Starting a part-time business

When you are starting, you have to start somewhere. Most people start small and build big, writes Martin Brennan. 

“A journey of a thousand miles begins with a single step,” Lao Tzu.

What a relevant quotation to kick off a guide to starting a business. It has never been as easy to make a living from what you are passionate about, but the thought of starting can seem a thousand miles away. 

Not everyone can make a living from what they enjoy. However, many others can. It is advisable to use a stepped approach when starting a new business. Once your bills and other financial commitments are covered each month (by your day job), you may feel the need to explore your passion part-time.   

Here are some ways you can explore your dream before you commit to jumping in full-time.  

Start small

It’s the obvious first step. Starting out you don’t have to have a 100% complete service or product, all you have to do is make a start. 

There are some ways to test your products, goods or service. Friends, family and work colleges are usually a business’s first customers. If you are in the food or craft sectors, popular options include local markets. These are an excellent way to test your goods. See this site for your nearest market. 

Concentrate on one thing at a time

A big mistake many startups make is that the more they talk and the more they dream, the more ideas they have. Anyone can have ideas. It’s starting one, just one, that matters. 

Start selling what you make or offer on a part-time basis. It is important to concentrate on just one thing at a time and not to get ahead of yourself. Doing too much too quickly can have an overbearing effect. Better to do one thing well than ten things badly. Once you have developed one thing and established it as a success, you can try the next thing. 

starting a part time business

Make your product or service better than anything else out there

It’s a simple rule in business. ‘Build a better mousetrap and the world will beat a path to your door’.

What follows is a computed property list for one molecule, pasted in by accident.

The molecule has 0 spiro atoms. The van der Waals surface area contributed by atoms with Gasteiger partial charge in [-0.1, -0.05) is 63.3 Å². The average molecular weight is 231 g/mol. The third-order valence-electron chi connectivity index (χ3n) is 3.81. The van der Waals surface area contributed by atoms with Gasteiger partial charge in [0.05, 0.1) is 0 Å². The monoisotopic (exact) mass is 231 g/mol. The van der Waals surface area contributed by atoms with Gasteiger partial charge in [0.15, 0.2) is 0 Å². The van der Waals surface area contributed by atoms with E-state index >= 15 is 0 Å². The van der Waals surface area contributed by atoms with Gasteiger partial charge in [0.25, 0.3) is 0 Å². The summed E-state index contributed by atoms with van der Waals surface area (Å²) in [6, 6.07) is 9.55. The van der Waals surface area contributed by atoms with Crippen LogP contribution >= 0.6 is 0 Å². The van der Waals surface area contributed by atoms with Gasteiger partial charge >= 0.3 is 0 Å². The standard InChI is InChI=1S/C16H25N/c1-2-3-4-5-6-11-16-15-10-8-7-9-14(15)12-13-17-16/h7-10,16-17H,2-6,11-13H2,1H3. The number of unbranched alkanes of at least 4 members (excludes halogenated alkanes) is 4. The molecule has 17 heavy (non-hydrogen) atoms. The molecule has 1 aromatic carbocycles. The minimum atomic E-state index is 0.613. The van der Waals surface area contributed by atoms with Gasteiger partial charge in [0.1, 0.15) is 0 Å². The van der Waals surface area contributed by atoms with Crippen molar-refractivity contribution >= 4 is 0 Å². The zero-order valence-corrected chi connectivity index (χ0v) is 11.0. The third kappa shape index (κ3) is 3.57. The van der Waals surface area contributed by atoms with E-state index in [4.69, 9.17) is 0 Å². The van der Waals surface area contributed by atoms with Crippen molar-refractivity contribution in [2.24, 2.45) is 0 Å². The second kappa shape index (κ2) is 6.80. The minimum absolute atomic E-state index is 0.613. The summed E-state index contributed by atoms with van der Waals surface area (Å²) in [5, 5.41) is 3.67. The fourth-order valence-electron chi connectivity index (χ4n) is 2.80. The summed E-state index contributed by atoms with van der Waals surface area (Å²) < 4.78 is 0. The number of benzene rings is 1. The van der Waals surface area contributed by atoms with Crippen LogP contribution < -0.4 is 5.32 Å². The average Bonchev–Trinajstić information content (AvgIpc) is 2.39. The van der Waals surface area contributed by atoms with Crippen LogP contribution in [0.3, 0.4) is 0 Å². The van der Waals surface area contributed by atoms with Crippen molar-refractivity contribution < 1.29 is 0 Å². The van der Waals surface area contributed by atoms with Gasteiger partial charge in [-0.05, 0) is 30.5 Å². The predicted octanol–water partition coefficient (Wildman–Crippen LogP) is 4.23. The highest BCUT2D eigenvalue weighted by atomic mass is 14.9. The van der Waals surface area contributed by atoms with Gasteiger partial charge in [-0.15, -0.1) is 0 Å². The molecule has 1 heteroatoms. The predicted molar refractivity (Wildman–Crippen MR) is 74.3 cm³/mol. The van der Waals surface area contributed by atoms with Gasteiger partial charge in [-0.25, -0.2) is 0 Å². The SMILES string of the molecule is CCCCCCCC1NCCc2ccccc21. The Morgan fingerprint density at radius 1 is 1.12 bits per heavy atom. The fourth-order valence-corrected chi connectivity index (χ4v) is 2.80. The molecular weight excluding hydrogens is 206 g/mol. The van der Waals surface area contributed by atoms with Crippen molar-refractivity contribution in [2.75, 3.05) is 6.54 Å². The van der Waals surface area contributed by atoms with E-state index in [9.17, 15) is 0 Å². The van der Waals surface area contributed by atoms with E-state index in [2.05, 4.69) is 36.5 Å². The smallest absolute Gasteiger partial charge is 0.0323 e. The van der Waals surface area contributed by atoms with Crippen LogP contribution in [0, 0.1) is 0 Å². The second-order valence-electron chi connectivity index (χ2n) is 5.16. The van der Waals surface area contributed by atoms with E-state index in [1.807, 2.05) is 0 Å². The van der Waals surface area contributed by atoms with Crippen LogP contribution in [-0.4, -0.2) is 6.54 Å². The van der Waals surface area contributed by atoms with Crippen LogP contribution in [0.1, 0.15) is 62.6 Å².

Chances are if you have an idea, it’s not original. One way to differentiate yourself is to have a better quality product or service. By concentrating on the quality, you are also establishing your market. For example, think about the difference between a restaurant and a takeaway? Both have the same goal – to sell food. However, the experience and the quality of service is what separates them. 

Be willing to learn 

If you have a desire to learn, you will never stop growing. You need to develop a learning habit. Find out who is the best in the business and aim to be better than them. If you’re an electrician and want to become a therapist, do the courses, find the best teachers, study more than anyone else. You need to learn and have ‘winning’ at the core of what you do. 

Educate yourself and apply what you learn. Don’t be put in a ‘career box’. If you have a real interest in something, you owe it to yourself to try. 

Remember, business is competitive, being in business is like being an athlete, you are continually trying to up your game, improve and win. 

If you have some success, start expanding 

Once you have explored how viable your business can be, you can decide whether to commit to it full-time or continue on a part-time basis. 

Take that first step, and see how far the journey takes you. The knowledge you get from the experience and the people you will meet along the way will make it worth your while. 

And remember

‘Anyone who stops learning is old, whether at twenty or eighty. Anyone who keeps learning stays young. The greatest thing in life is to keep your mind young.’ Henry Ford

Author Martin Brennan is a chartered accountant and contributor to ThinkBusiness.

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